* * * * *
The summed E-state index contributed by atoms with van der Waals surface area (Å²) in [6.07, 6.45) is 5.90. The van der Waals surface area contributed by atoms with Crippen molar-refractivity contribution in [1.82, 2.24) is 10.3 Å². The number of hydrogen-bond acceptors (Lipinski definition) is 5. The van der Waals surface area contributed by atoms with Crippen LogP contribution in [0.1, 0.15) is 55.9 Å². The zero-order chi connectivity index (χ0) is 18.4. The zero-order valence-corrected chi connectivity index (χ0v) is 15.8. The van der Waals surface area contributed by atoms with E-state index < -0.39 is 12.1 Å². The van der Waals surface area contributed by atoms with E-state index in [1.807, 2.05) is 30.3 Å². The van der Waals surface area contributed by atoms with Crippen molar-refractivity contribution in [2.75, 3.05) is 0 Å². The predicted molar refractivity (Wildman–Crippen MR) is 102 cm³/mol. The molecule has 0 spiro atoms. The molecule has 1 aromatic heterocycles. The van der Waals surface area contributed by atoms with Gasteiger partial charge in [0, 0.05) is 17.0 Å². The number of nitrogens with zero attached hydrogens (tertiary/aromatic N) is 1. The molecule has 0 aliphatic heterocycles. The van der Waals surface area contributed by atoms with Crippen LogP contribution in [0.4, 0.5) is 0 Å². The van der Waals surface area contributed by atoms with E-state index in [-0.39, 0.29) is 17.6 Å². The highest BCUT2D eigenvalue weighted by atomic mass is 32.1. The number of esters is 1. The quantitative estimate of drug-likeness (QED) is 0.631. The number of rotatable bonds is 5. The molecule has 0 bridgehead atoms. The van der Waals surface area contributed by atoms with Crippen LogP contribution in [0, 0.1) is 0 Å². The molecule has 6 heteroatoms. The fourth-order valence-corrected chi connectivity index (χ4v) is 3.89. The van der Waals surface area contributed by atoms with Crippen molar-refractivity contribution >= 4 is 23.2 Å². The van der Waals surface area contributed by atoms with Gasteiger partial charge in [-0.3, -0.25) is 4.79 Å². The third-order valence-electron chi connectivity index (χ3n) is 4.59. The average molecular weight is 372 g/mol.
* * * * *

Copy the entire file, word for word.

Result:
The summed E-state index contributed by atoms with van der Waals surface area (Å²) in [6.07, 6.45) is 5.90. The van der Waals surface area contributed by atoms with Crippen molar-refractivity contribution in [1.82, 2.24) is 10.3 Å². The number of hydrogen-bond acceptors (Lipinski definition) is 5. The van der Waals surface area contributed by atoms with Crippen LogP contribution in [0.1, 0.15) is 55.9 Å². The zero-order chi connectivity index (χ0) is 18.4. The zero-order valence-corrected chi connectivity index (χ0v) is 15.8. The van der Waals surface area contributed by atoms with E-state index < -0.39 is 12.1 Å². The van der Waals surface area contributed by atoms with E-state index in [1.807, 2.05) is 30.3 Å². The van der Waals surface area contributed by atoms with Crippen molar-refractivity contribution in [2.75, 3.05) is 0 Å². The predicted molar refractivity (Wildman–Crippen MR) is 102 cm³/mol. The molecule has 0 spiro atoms. The molecule has 1 aromatic heterocycles. The van der Waals surface area contributed by atoms with Gasteiger partial charge in [0, 0.05) is 17.0 Å². The number of nitrogens with zero attached hydrogens (tertiary/aromatic N) is 1. The molecule has 0 aliphatic heterocycles. The van der Waals surface area contributed by atoms with Crippen LogP contribution in [0.4, 0.5) is 0 Å². The van der Waals surface area contributed by atoms with E-state index in [-0.39, 0.29) is 17.6 Å². The highest BCUT2D eigenvalue weighted by atomic mass is 32.1. The number of esters is 1. The quantitative estimate of drug-likeness (QED) is 0.631. The number of rotatable bonds is 5. The molecule has 0 bridgehead atoms. The van der Waals surface area contributed by atoms with Crippen LogP contribution in [0, 0.1) is 0 Å². The molecule has 6 heteroatoms. The fourth-order valence-corrected chi connectivity index (χ4v) is 3.89. The van der Waals surface area contributed by atoms with Crippen molar-refractivity contribution >= 4 is 23.2 Å². The van der Waals surface area contributed by atoms with Gasteiger partial charge in [-0.3, -0.25) is 4.79 Å². The third-order valence-electron chi connectivity index (χ3n) is 4.59. The average molecular weight is 372 g/mol.